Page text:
Brand success 101: Don’t (just) sell the product.
Now, we’re absolutely NOT suggesting you set up shop and post out empty boxes in exchange for your customer’s hard-earned cash (because you’ll probably be arrested if you try!). But in modern-day transactions – the kind influenced by social media posts, recommendations by friends and what your favourite celebrity loves – the best brands don’t convince you to buy their stuff. They want you to buy their entire experience.
Sure, that sounds a little woo woo, but it’s why some brands boom … and others, well, go bust. The proof is in the pudding (all 24,324 options that are now available at any good supermarket). Because while more brands than ever are being launched, that doesn’t mean that every single one equates to automatic success.
A squeeze of secret sauce (… or serum …) will help your brand stand out
It takes something a little bit special to cut through saturated shelf space.
Just ask: Emma Lewisham. The New Zealand-founded skincare line launched back in 2019, is everything we love about a good branding exercise.
Despite the plethora of skin tightening/brightening/lightening products already available, Emma knew she could still deliver something different. So she did a little research, identified her customers’ pain points; built her brand values around unique solutions to these problems, and consistently delivered this messaging across all communication channels.
A little reminder that with a well-developed brand strategy, there is always space on a crowded shelf (Yes. Even ones almost toppling with serums) to add something new.
It’s time to talk trust, truth and transparency
Creating luxurious formulations that were clinically proven to work was a good start, but Emma Lewisham’s truly unique selling point was her radical realness and authenticity – offering complete visibility on its entire supply chain.
“This means knowing where each of our 150 ingredients are grown, harvested, transported, stored, packaged, and so on. And while this may seem like reasonable information to have on hand it is actually incredibly rare that a beauty brand would have this information. The beauty industry has typically operated with a veil of secrecy for a very long time, so it was incredibly time consuming and difficult to gain complete transparency within our supply chain,” says Emma.
While it is often considered an overused, marketing buzzword, according to a recent consumer content report, 86 per cent of consumers say that authenticity is important when deciding what brands they like and support.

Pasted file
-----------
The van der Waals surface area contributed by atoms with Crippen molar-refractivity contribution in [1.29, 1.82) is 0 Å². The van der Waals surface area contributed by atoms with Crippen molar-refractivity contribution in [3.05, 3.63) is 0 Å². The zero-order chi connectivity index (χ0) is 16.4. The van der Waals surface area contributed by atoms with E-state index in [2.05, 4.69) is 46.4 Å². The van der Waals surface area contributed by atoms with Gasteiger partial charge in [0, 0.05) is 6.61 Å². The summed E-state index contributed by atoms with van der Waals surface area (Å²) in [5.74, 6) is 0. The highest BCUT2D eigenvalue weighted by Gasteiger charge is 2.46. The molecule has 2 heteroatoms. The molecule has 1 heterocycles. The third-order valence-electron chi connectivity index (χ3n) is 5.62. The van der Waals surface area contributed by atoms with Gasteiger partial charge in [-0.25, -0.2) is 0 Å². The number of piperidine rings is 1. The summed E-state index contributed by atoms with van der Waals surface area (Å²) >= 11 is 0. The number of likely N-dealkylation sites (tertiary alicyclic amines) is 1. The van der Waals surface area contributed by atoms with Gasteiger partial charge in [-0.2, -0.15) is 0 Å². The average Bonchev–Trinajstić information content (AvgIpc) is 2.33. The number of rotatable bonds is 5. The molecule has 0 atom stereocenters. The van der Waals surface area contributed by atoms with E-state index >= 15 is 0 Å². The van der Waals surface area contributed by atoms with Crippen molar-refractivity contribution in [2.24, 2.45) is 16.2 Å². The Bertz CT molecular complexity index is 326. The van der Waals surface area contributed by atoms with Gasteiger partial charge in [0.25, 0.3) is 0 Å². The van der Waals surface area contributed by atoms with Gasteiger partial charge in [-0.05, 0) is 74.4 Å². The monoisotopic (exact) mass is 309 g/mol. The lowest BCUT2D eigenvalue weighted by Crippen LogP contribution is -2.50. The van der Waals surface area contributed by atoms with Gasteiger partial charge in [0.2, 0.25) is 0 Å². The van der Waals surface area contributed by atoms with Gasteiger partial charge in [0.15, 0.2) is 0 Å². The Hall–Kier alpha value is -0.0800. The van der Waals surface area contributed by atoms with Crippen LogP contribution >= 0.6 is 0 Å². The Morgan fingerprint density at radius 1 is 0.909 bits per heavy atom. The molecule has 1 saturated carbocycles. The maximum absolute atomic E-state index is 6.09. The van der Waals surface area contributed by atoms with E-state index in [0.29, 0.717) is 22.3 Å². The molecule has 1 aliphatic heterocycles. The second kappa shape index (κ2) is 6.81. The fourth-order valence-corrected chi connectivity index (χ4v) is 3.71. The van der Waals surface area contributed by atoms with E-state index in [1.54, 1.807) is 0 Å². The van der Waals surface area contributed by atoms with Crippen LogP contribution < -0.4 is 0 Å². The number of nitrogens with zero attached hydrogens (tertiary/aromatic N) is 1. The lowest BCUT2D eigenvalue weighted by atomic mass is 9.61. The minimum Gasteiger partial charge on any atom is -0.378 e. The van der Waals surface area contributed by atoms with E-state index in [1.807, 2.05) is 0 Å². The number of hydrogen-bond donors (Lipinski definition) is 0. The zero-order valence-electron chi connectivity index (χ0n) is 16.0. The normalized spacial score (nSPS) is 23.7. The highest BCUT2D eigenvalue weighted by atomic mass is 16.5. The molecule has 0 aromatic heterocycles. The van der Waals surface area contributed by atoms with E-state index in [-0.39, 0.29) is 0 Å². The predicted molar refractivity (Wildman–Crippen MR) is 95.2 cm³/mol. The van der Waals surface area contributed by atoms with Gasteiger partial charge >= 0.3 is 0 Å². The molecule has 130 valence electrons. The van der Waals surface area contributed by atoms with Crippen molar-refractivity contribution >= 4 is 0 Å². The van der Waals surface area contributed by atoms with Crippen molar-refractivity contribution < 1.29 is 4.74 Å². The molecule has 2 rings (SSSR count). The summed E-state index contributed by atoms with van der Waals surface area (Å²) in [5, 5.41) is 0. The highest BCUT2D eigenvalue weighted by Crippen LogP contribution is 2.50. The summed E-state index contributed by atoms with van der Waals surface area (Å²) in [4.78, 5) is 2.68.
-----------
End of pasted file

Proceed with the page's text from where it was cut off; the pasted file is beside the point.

Emma displayed this throughout the entire process with a willingness to be held accountable for the way her brand’s messaging affected her customers. Heck. She even opted to release her brand’s IP! Her logic? By sharing her Beaty Blueprint with other brands Emma was hopeful that other brands could capitalise on her innovation and investment to accelerate their transition to a circular and carbon positive model.
“If we collaborate instead of compete, we have the ability to create real change, “she has said. The takeaway: Be like Emma.
Skincare … but make it sustainable
It was a bonus that Emma also tapped into the growing trend for conscious consumerism. As a matter of fact, she set a new benchmark in beauty with a circular business model that saw it become “world’s first carbon-positive beauty brand.”
Setting an impressive goal of reducing its carbon emissions, rather than simply offsetting them, the brand spent 12 months working with an independent environmental certification agency, to measure the carbon emissions emitted at each stage of its product’s lifecycle, before having the brand independently verified as carbon positive at a product level. And thanks to the creation of refillable and recyclable packaging, they also created products that have a 74% smaller carbon footprint than that of the original packaging.
But perhaps the biggest proof how just how seriously Emma is taking sustainability in the skincare space comes from her customers. Including the glowing endorsement of peers such as revered conservationist and activist Jane Goodall, who said:
“Emma Lewisham is demonstrating what it means to be a truly sustainable business. Through their carbon positive and circular business model, Emma Lewisham is creating environmental prosperity and showing their peers that this business model is not just possible but paramount if we are to make a meaningful difference.”